Our marriage is 9 years old today. Were it a child it would be in 4th grade now. Chances are it would have lost its front baby teeth, and have memorized the names of all the planets (minus Pluto, which got demoted). It will have been informed that our Earth circumambulates the sun, but will not yet have been introduced to trigonometry or taxes. If, on the other hand, our marriage were a medium-sized dog, it would be 56 human years old today. It will have acquired, after years of frenzied puppyhood, an air of gravitas. It will have lost some hearing and declared a truce with the squirrels. It will spend inordinate amounts of time asleep in golden swaths of sunlight wearing a smile. And now seeing that we are considering hypotheticals, here’s another: if our marriage were a sturdy oak somewhere on a windswept hillside, it would still be waiting quietly for its first acorns (yet a decade perhaps two away). But hidden deep in its heartwood, it will have already begun a stunning and concentric collection of rings.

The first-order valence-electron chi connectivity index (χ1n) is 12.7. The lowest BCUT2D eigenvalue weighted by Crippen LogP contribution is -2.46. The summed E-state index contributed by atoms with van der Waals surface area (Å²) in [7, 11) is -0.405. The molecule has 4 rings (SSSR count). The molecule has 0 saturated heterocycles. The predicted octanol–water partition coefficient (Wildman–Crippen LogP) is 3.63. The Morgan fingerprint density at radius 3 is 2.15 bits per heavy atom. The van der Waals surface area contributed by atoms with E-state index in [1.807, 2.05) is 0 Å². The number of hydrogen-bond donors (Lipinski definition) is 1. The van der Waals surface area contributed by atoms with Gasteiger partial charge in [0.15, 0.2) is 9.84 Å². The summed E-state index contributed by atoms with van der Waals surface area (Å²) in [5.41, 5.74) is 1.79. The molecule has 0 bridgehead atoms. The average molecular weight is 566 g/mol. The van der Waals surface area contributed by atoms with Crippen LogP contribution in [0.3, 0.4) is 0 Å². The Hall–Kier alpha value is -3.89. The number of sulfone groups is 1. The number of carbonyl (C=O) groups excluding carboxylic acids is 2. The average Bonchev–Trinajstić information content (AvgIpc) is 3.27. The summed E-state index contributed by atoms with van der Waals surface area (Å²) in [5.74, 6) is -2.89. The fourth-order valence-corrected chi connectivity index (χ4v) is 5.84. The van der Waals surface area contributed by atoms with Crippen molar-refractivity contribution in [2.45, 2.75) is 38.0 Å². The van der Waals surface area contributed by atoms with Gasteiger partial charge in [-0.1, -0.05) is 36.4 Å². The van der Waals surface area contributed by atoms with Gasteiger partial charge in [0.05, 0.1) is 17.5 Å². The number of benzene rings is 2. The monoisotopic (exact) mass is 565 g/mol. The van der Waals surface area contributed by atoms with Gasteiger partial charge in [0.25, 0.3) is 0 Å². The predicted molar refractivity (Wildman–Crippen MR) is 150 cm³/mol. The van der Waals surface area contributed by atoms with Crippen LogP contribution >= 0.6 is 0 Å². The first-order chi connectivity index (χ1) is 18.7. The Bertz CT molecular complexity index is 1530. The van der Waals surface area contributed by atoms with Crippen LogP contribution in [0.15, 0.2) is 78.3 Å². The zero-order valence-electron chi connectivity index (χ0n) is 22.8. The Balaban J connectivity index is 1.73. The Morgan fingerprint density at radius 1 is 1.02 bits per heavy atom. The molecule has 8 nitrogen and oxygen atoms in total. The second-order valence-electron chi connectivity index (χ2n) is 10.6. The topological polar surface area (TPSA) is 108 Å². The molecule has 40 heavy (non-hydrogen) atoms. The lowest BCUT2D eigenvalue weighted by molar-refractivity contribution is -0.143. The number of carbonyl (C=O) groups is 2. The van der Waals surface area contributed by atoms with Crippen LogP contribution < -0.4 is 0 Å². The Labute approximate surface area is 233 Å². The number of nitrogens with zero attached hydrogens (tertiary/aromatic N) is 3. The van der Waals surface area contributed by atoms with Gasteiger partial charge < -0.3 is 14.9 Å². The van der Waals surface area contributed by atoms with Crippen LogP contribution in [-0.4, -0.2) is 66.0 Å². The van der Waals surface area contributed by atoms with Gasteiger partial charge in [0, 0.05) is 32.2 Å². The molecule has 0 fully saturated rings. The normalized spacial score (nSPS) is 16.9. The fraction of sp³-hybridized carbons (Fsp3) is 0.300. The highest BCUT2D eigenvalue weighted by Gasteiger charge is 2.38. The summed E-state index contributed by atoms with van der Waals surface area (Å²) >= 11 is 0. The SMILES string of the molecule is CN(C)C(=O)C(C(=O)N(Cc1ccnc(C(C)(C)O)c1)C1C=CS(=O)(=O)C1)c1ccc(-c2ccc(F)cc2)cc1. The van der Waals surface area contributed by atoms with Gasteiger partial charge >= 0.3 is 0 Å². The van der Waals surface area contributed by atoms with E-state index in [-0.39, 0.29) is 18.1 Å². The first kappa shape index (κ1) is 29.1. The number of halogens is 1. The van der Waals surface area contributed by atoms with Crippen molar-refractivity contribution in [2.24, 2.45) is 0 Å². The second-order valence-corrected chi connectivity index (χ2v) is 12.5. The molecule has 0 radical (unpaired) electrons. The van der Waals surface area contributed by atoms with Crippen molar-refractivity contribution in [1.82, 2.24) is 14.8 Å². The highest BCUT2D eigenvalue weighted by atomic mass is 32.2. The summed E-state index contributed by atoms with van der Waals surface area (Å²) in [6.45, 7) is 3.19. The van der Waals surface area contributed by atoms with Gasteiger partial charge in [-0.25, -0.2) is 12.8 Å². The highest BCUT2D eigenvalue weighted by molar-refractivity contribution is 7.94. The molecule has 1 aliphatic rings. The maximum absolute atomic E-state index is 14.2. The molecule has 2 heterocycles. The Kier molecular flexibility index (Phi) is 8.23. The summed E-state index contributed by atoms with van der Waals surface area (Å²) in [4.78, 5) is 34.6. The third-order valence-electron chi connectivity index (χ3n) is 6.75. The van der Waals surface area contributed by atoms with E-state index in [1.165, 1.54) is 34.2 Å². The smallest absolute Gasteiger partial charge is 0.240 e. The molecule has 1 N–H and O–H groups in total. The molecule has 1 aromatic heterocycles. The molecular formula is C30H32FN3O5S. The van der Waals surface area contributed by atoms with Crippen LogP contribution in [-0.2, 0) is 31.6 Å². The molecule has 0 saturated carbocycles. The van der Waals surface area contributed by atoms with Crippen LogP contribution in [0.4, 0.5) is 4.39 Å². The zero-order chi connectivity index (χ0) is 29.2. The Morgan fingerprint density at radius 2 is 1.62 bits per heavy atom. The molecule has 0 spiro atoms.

Our marriage, assuming you care to know, happens to be at once all and none of the above. A thing unto itself, unfolding and alive. Teachable, warm-bodied, deep-rooted. Mortal. And somehow more — so much more — than I dared ever ask of this dazzling world.
Footsteps in the hall and the familiar sound of a key turning in its lock. My husband is home. He drops his lunch bag by the door like a schoolboy. Hurry, he says, there’s something time-sensitive you need to see. I am pulled to my feet by curiosity and the urgency in his voice. We hustle into the cool, dark arms of a January night. There, he says, pointing. And I see it. Low in an ink black sky, a glowing vowel. The incandescent moon. Floating in the valley like a delinquent bauble, barely skimming the tip of an ancient pine. I want to stretch my hands out to it like a child. How many millennia old is that impulse? How old is the relationship between mortals and the moon? …Time-sensitive… Like falling leaf the phrase flutters and gleams in the moonlight. I consider its truth and poetry for the first time, unsettled by awe. Hurry (whoever-wherever-whenever you are). There’s something time-sensitive you need to see.